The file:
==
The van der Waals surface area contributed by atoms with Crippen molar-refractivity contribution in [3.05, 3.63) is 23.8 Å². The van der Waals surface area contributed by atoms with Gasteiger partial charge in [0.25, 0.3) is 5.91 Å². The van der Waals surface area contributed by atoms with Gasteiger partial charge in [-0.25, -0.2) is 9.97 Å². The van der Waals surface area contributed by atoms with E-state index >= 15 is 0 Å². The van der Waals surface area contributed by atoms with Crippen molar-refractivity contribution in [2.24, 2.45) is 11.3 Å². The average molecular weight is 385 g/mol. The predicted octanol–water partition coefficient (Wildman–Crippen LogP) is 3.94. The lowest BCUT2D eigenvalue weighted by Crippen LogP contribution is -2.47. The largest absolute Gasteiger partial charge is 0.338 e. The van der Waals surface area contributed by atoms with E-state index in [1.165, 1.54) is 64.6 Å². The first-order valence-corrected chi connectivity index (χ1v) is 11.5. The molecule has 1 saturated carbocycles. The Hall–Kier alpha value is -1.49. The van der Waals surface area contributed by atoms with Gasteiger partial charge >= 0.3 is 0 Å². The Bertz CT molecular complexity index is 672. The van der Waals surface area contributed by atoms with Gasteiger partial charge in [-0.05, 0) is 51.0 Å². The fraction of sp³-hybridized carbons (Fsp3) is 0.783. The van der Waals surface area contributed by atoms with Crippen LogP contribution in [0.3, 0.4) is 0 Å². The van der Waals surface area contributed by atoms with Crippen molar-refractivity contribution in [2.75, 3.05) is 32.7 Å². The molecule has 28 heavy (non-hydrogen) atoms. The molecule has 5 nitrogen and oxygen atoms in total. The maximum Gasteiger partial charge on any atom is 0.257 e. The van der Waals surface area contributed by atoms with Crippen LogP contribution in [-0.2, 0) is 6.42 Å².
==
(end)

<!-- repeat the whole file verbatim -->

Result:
The van der Waals surface area contributed by atoms with Crippen molar-refractivity contribution in [3.05, 3.63) is 23.8 Å². The van der Waals surface area contributed by atoms with Gasteiger partial charge in [0.25, 0.3) is 5.91 Å². The van der Waals surface area contributed by atoms with Gasteiger partial charge in [-0.25, -0.2) is 9.97 Å². The van der Waals surface area contributed by atoms with E-state index >= 15 is 0 Å². The van der Waals surface area contributed by atoms with Crippen molar-refractivity contribution in [2.24, 2.45) is 11.3 Å². The average molecular weight is 385 g/mol. The predicted octanol–water partition coefficient (Wildman–Crippen LogP) is 3.94. The lowest BCUT2D eigenvalue weighted by Crippen LogP contribution is -2.47. The largest absolute Gasteiger partial charge is 0.338 e. The van der Waals surface area contributed by atoms with E-state index in [1.165, 1.54) is 64.6 Å². The first-order valence-corrected chi connectivity index (χ1v) is 11.5. The molecule has 1 saturated carbocycles. The Hall–Kier alpha value is -1.49. The van der Waals surface area contributed by atoms with Gasteiger partial charge >= 0.3 is 0 Å². The Bertz CT molecular complexity index is 672. The van der Waals surface area contributed by atoms with Gasteiger partial charge in [-0.05, 0) is 51.0 Å². The fraction of sp³-hybridized carbons (Fsp3) is 0.783. The van der Waals surface area contributed by atoms with Crippen LogP contribution in [0.3, 0.4) is 0 Å². The van der Waals surface area contributed by atoms with Crippen molar-refractivity contribution in [2.75, 3.05) is 32.7 Å². The molecule has 28 heavy (non-hydrogen) atoms. The molecule has 5 nitrogen and oxygen atoms in total. The maximum Gasteiger partial charge on any atom is 0.257 e. The van der Waals surface area contributed by atoms with Crippen LogP contribution in [-0.2, 0) is 6.42 Å².